All FSI News Commentary January 10, 2022

Key nuclear treaty review plagued by COVID delays as distrust grows

Today’s security environment calls for a renewed commitment to nonproliferation. No country alone can reverse adverse developments in Iran and dissuade others from seeking nuclear arsenals. Effective nonproliferation efforts must be global. But distrust among NPT members may prevent the necessary coordination.
CTBTO Executive Secretary Lassina Zerbo
CTBTO Executive Secretary Lassina Zerbo speaking at the Seventh Ministerial Meeting on the Comprehensive Nuclear-Test-Ban Treaty (CTBT) in 26 September 2014 - UN, New York. The Official CTBTO Photostream. Accessed via Wikimedia Commons.

The 10th Nuclear Non-Proliferation Treaty (NPT) Review Conference—a meeting normally held every five years—was intended to celebrate the cornerstone treaty’s 50th year. But United Nations officials postponed the April 2020 event due to the onset of the COVID-19 pandemic. Then, as coronavirus cases rose in October 2020, the United Nations delayed the conference again, setting August 2021 as the new target date. Enter the delta variant, which pushed the gathering back to January 2022. When the omicron variant emerged in late 2021, the NPT member states set a new target date for some time between August and September 2022.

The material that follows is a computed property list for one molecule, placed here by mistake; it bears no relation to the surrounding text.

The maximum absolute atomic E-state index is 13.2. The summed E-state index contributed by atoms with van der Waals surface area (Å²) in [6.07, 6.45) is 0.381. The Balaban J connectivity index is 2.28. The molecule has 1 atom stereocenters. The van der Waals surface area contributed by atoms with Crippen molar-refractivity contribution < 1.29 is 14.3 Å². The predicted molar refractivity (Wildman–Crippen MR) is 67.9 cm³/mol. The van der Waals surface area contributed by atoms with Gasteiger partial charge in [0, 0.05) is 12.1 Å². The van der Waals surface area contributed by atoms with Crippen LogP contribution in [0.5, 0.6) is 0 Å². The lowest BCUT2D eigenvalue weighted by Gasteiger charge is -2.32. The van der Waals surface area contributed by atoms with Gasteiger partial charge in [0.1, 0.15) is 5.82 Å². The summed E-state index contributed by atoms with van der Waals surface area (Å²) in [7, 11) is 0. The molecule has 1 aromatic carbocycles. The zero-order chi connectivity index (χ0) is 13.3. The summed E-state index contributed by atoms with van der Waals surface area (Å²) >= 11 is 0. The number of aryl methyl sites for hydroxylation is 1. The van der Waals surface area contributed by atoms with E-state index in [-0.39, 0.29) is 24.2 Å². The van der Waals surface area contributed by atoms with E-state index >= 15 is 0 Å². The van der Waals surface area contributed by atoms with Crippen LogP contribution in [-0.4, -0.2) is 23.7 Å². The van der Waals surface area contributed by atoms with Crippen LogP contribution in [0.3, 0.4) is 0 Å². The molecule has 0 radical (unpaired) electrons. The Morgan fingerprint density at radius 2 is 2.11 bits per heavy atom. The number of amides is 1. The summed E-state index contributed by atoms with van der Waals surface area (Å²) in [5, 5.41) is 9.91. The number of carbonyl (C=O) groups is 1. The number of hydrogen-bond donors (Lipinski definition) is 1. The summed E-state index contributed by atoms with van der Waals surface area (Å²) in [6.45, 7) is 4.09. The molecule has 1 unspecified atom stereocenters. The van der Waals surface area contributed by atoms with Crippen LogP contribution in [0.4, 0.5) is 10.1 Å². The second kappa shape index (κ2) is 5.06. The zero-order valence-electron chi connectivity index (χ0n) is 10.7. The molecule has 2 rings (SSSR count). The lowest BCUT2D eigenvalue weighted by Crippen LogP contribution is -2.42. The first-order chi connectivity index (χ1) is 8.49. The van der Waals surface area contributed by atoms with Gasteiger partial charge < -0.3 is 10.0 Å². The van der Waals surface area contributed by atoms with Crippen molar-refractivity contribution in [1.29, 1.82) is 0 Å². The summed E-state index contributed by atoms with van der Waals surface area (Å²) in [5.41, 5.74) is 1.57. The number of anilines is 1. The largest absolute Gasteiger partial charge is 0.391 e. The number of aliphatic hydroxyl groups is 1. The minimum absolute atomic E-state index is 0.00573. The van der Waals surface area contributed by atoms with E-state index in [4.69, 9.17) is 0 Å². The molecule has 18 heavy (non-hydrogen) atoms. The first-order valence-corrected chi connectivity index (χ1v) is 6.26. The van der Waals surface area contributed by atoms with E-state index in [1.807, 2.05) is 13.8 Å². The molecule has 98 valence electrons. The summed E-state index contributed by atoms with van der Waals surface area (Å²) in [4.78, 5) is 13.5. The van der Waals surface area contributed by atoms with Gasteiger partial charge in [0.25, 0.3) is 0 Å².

Read the rest at the The Bulletin of the Atomic Scientists